If the Walls Could Talk: Synetic's Expressive 'House of Usher'

Irina Koval is Madeline and Theodore M. Snead plays Edgar in
Irina Koval is Madeline and Theodore M. Snead plays Edgar in "The Fall of the House of Usher." (By Raymond Gniewek -- Synetic Theater)
By Peter Marks
Washington Post Staff Writer
Wednesday, September 26, 2007

In Synetic Theater's bristling new adaptation of Edgar Allan Poe's famous short story, the house of Usher doesn't merely fall. It boogies.

The creative team behind this swift, sleek, throbbing descent into mental sickness and morbidity has come up with an inspired notion: turning the house of Roderick and Madeline Usher -- the last surviving members of a cursed clan -- into a flesh-and-blood character.

Or rather, characters. Five sinewy young men and women together and separately portray the "mansion of gloom" that Poe described in almost human terms -- and they do so in ways that keep director Paata Tsikurishvili's "The Fall of the House of Usher" at the Rosslyn Spectrum in constant, exhilarating flow.

Synetic's take on the classic horror story proves to be one of the company's most arresting pieces in some time -- indeed, one of its best ever. Thanks to the cast's explosive grace and Irina Tsikurishvili's emphatically stylized choreography, "Usher" conforms fluidly to the troupe's trademark athleticism.

Unlike the contortions they've put other literary classics through of late -- most notably, in an obnoxious "Animal Farm" and overly preachy "Frankenstein" -- writers Paata Tsikurishvili and Nathan Weinberger achieve a satisfying integration of movement and text. The dialogue scenes among the principal actors (Greg Marzullo, who plays Roderick; Irina Koval as Madeline; and Theodore M. Snead as Edgar) are admirably compressed and, for the most part, contribute to the air of impending doom.

That is not so easily accomplished, given that Poe's story relies so heavily on images of torpor and decay and introspective passages that are more descriptive than active. The prominent element added by Weinberger and the Tsikurishvilis -- atypically, none of them appears in this piece -- is sexual electricity. And although this psychosexual conceit smacks more of Freud than Poe, it is the extra dimension that allows the tale to dance.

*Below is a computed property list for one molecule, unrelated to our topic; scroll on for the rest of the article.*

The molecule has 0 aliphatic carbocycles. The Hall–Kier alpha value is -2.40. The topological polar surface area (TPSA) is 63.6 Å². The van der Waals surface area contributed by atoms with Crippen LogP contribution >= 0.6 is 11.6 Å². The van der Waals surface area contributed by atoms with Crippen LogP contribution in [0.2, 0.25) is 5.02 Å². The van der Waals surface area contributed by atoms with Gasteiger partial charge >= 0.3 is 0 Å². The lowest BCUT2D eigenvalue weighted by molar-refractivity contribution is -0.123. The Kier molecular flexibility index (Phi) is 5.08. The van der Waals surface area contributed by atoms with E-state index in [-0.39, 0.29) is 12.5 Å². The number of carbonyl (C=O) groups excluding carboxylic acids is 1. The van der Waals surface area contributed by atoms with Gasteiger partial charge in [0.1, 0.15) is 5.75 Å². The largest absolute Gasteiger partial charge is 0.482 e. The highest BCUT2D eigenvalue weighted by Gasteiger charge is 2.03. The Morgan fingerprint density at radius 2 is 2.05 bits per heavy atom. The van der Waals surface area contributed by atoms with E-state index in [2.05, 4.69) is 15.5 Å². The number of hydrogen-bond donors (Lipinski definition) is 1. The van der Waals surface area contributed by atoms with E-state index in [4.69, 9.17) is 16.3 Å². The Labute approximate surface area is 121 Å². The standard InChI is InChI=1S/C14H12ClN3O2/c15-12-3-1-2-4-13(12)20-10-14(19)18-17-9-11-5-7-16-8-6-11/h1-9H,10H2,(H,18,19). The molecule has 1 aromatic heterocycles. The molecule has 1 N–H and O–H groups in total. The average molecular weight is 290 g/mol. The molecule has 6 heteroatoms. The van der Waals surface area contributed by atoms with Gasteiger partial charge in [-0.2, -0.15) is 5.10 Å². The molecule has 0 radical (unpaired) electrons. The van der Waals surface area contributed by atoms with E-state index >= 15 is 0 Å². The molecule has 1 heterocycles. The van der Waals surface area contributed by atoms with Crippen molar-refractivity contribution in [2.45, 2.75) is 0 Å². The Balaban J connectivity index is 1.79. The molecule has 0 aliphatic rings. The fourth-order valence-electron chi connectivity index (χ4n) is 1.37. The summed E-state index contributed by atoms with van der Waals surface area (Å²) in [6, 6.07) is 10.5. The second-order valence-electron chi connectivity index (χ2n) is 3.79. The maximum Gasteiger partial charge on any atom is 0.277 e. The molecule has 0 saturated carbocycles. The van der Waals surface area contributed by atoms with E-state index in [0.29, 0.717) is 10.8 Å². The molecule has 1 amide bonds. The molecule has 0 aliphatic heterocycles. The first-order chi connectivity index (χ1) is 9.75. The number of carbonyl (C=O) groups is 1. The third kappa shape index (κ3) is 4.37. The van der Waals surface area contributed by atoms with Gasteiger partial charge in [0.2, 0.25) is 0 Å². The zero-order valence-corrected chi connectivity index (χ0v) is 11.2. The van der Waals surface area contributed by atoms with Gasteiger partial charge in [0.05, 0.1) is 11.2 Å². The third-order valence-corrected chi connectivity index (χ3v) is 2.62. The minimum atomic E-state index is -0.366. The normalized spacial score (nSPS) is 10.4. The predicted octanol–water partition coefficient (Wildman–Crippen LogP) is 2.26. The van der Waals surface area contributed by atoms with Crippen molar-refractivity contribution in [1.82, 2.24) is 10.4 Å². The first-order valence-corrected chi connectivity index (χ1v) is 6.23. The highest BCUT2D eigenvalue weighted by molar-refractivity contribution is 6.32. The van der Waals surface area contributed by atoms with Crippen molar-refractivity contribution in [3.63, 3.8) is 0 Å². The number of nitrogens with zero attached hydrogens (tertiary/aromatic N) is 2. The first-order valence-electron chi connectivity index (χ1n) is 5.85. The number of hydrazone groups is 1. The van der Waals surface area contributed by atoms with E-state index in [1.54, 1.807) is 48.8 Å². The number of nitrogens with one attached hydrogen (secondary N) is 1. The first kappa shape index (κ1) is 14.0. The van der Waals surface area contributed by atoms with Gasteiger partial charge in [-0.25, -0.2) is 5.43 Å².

Synetic's "Usher" hews to Poe's setup: The unnamed narrator, christened Edgar on this occasion, is summoned to the house of his old friend Roderick and sister Madeline, who are wasting away physically and spiritually in a house that seems to share their condition. It's in the expression of the attraction between the characters that Synetic departs: Edgar's arrival not only stirs the household, but a liaison between Edgar and Madeline is also the catalyst for Madeline's notoriously gruesome end.

Koval, who has appeared in some of Synetic's most memorable pieces, including "Hamlet . . . the rest is silence" and "Host and Guest," is a magnetic and alluring alternative to the company's gifted star, Irina Tsikurishvili. Although she does not have the moves of the classically trained Tsikurishvili, she possesses a lightness of bearing that serves her well in portraying the ethereal Madeline.

Marzullo, a Synetic stalwart, confers on Roderick a commanding crispness of technique. Snead, new to the company, has yet to fully absorb its lithe aesthetic, but as Edgar he's a strong actor and, when allowed to be, amusing. (Although the dialogue is a cut above some previous productions, there's still a deficiency in actual wit.)

Creatively, though, no deficit exists in the imagining of the house. Georgi Alexi-Meskhishvili's spartan set consists of four panels into which translucent windows in the outlines of coffins have been cut. Behind those frames lurk five actors, all seemingly dipped in white powder, who emerge to dance as if in fever dreams to the primal, powerful music of Konstantine Lortkipanidze and Giya Kancheli.

These five actors -- Courtney Pauroso, Ben Cunis, Marissa Molnar, Renata Loman and Scott Brown -- keep the production's ominous beat. They are the embodiment of an idea suggested by Poe himself, that this woebegone building is as tormented as the people who inhabit it.

And that is eminently suitable to a company drawn so inexorably to the dark side. For Synetic, no house seems to say home like a haunted one.

The Fall of the House of Usher, by Edgar Allan Poe, adapted by Nathan Weinberger and Paata Tsikurishvili. Directed by Paata Tsikurishvili. Choreography, Irina Tsikurishvili; sets and costumes, Georgi Alexi-Meskhishvili; lighting, Colin K. Bills; sound, Irakli Kavsadze; vocal coach, Elizabeth van den Berg. With Philip Fletcher. Through Oct. 31 at Rosslyn Spectrum, 1611 N. Kent St., Arlington. Call 703-824-8060 or visit

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